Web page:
Online shenanigans result in distanced discipline

New assistant principal in charge of consequences for bad behavior


The ‘20-21 school year is off to a running start. With the ongoing global pandemic, public school buildings in the CCSD remain closed, leaving students and teachers in front of a screen. While distance learning is crucial to the health and safety of Silverado students and staff, it provides a unique new style of class disturbances. 

Silverado, like any school, has already faced its fair share of class disruption, truancy, and general disrespect from a few select students. Distance learning won’t bring an end to that. Kids are finding new ways to be the class clown. One example of many would be “sound bombing.” Just reading the name, you could reasonably infer that this new prank involves a student creating a very loud noise during class, (while all their classmates are wearing headphones).

This headache-inducing practical joke is only one of several creative (and obnoxious) disturbances that students have invented for this school year, and more students than ever are partaking in these disruptive behaviors. 

Being behind the comfort of a computer screen where they can’t be seen or heard gives students a feeling of security that they may not have had when they were still sitting three seats away from the teacher. Unfortunately, a few students take advantage of this security. Whether they decide to sound bomb, shout something vulgar into their mic, or flash an inappropriate image onto the screen, kids are getting bolder by the minute. The solution? Well, there are actually quite a few.

“When you intentionally disturb class, you’re put in the penalty box,” Assistant Principal Bianca Lutchen said. “Students in the penalty box have limited access to certain sites. For instance, they may only be able to access their Canvas, but not Google Meet.”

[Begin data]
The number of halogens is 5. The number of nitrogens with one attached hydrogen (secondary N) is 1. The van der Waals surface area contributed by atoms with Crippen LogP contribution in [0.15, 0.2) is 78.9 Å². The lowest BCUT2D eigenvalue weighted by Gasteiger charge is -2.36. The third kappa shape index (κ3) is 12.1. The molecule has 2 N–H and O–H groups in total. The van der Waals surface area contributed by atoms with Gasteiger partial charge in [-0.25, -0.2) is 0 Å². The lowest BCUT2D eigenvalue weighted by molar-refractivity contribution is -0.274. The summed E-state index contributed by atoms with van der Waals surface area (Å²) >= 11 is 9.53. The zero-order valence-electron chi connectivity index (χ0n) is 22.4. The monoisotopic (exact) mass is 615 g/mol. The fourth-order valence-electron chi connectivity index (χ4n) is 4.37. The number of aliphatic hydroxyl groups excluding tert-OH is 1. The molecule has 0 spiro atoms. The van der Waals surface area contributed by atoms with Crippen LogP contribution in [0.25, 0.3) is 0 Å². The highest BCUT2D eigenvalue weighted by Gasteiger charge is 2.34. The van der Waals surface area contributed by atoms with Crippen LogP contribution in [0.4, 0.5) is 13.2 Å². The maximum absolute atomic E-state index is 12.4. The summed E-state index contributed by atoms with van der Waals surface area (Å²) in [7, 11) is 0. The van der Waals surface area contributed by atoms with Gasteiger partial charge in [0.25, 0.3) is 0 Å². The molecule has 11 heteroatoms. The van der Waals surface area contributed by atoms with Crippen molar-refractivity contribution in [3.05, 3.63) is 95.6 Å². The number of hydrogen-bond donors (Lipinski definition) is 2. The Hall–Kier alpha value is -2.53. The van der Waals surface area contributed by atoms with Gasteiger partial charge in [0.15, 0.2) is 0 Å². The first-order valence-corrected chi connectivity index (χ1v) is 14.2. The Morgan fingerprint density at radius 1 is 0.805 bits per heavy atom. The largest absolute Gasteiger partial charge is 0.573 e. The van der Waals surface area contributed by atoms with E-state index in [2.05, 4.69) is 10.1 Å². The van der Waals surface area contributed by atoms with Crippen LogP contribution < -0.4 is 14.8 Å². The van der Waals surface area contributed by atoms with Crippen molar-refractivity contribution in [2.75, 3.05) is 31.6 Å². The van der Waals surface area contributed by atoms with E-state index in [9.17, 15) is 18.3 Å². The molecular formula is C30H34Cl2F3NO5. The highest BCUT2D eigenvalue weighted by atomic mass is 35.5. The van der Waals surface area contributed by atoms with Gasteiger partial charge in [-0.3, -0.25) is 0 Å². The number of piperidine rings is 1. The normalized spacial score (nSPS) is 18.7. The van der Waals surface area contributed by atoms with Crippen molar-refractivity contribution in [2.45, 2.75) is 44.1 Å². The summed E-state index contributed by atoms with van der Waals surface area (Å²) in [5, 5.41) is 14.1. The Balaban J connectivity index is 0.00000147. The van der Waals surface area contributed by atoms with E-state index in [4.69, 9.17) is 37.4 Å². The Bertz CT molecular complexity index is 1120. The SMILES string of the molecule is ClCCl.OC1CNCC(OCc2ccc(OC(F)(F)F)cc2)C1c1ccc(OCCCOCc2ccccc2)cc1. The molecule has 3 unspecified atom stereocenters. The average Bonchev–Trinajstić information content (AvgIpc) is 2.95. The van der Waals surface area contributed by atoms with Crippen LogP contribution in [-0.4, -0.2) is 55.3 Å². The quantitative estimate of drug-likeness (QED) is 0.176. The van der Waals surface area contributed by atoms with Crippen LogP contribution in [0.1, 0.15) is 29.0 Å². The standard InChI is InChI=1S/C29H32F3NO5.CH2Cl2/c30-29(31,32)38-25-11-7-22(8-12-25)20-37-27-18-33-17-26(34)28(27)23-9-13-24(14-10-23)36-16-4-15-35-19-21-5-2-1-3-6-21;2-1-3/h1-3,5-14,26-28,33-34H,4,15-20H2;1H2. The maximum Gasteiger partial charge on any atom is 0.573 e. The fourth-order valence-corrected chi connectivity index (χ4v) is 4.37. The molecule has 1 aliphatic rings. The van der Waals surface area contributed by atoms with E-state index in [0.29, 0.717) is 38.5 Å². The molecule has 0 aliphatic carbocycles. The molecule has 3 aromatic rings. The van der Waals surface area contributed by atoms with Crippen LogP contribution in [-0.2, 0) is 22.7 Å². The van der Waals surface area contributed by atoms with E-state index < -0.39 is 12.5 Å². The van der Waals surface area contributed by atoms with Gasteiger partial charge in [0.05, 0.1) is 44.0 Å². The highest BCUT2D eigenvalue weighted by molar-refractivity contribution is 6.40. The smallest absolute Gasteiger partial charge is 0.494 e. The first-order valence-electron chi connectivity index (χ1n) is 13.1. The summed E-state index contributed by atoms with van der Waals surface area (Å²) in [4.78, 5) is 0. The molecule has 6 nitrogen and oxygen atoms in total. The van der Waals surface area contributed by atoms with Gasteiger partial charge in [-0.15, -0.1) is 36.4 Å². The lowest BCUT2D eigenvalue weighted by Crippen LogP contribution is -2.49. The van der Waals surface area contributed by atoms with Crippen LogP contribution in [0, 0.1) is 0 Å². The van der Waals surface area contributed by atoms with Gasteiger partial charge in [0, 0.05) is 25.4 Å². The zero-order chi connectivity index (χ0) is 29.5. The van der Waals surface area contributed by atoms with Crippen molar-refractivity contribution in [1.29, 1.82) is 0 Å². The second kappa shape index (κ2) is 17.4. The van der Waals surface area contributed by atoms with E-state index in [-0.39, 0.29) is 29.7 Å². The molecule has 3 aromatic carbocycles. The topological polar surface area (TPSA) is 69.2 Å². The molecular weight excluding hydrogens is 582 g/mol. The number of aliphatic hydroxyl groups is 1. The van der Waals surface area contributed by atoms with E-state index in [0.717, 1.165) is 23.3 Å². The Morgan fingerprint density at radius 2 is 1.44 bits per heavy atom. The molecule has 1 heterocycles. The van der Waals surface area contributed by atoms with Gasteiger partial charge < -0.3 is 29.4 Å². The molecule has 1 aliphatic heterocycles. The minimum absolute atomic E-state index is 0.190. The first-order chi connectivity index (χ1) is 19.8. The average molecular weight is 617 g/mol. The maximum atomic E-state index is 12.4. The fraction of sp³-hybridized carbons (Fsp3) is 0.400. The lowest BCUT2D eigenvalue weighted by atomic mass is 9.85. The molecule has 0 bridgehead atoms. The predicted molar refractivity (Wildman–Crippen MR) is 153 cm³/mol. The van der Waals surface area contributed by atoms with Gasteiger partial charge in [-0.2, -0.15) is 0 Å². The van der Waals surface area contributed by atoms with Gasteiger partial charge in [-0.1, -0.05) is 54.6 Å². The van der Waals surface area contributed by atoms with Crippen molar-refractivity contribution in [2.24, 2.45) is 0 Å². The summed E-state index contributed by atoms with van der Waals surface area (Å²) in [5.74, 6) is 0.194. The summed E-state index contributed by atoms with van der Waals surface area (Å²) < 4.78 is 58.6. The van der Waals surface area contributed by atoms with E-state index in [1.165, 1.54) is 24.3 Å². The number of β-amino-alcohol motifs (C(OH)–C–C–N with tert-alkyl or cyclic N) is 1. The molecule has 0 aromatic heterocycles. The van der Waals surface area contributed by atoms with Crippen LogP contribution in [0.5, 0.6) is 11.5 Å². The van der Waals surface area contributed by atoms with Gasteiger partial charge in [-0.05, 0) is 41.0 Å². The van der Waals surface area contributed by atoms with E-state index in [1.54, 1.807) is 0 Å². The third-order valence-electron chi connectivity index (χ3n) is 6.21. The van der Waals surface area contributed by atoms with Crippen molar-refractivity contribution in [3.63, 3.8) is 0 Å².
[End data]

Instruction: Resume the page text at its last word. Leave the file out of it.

Students with multiple offenses may face even more restrictions on their computer, limiting their access to everything but Canvas. These restrictive actions are prefaced by a warning and a call home, but more drastic disturbances warrant more proactive measures.

“It may sound extreme, but I’m all for intervention,” Lutchen said. “We have our open Wednesdays, which is a good time to check in on these students to try to see why they’re acting up.”

Whether students are interrupting class due to boredom, the need for attention, or any other reason, Silverado wants to ensure the safety and well-being of its students.

While class disruptions are bound to continue, preventative measures are being taken to cut down on this behavior as much as possible. On Sept. 3, Google Meet security measures were updated, giving more power to teachers and administrators when it comes to live class sessions. 

The update allows teachers to require authorization for their students to join their live class. This prevents students from joining a class that isn’t theirs with the intention of causing trouble. The update also grants teachers the power to disable the chat, mute the class, boot students, and choose who can present in Google Meet.

The new management abilities granted by the Google update will be helpful moving forward, but Silverado has had a moderation application for their Chromebooks since day one. The software called Go Guardian gives Lutchen complete access to a student’s computer activity and web searches.

“I don’t go through every student’s computer randomly, but when a student looks up something inappropriate, it gets flagged in the system and alerts me,” she said. “We intervene when it’s something inappropriate or that could be harmful to you or someone else. We’re just trying to keep everyone safe.”

The circumstances of this new school year have everyone a bit on edge, but it’s important to remember that being behind a screen doesn’t make you immune to real consequences. Keep in mind that your classmates, while many of them present only as an initial, are real people, too, and that online harassment can be just as harmful as it is face to face. Kindness and consideration during times like these can go quite a long way.